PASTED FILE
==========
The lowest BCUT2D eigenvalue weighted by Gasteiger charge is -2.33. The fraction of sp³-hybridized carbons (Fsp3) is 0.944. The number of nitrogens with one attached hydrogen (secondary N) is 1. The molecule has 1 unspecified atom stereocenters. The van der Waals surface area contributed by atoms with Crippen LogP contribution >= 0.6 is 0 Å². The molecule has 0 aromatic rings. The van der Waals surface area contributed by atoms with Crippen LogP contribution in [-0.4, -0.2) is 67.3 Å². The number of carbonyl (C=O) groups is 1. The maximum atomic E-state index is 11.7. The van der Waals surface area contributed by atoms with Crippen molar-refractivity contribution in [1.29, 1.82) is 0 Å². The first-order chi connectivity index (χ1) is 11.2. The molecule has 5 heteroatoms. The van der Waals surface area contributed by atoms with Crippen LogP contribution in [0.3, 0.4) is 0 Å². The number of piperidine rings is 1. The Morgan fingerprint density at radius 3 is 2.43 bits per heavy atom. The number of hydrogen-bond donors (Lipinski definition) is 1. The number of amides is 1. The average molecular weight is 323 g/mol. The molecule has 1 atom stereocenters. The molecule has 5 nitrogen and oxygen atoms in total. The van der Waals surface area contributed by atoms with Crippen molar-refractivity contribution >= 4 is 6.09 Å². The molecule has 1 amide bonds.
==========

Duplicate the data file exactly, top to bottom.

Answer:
The lowest BCUT2D eigenvalue weighted by Gasteiger charge is -2.33. The fraction of sp³-hybridized carbons (Fsp3) is 0.944. The number of nitrogens with one attached hydrogen (secondary N) is 1. The molecule has 1 unspecified atom stereocenters. The van der Waals surface area contributed by atoms with Crippen LogP contribution >= 0.6 is 0 Å². The molecule has 0 aromatic rings. The van der Waals surface area contributed by atoms with Crippen LogP contribution in [-0.4, -0.2) is 67.3 Å². The number of carbonyl (C=O) groups is 1. The maximum atomic E-state index is 11.7. The van der Waals surface area contributed by atoms with Crippen molar-refractivity contribution in [1.29, 1.82) is 0 Å². The first-order chi connectivity index (χ1) is 11.2. The molecule has 5 heteroatoms. The van der Waals surface area contributed by atoms with Crippen LogP contribution in [0.3, 0.4) is 0 Å². The number of piperidine rings is 1. The Morgan fingerprint density at radius 3 is 2.43 bits per heavy atom. The number of hydrogen-bond donors (Lipinski definition) is 1. The number of amides is 1. The average molecular weight is 323 g/mol. The molecule has 1 atom stereocenters. The molecule has 5 nitrogen and oxygen atoms in total. The van der Waals surface area contributed by atoms with Crippen molar-refractivity contribution >= 4 is 6.09 Å². The molecule has 1 amide bonds.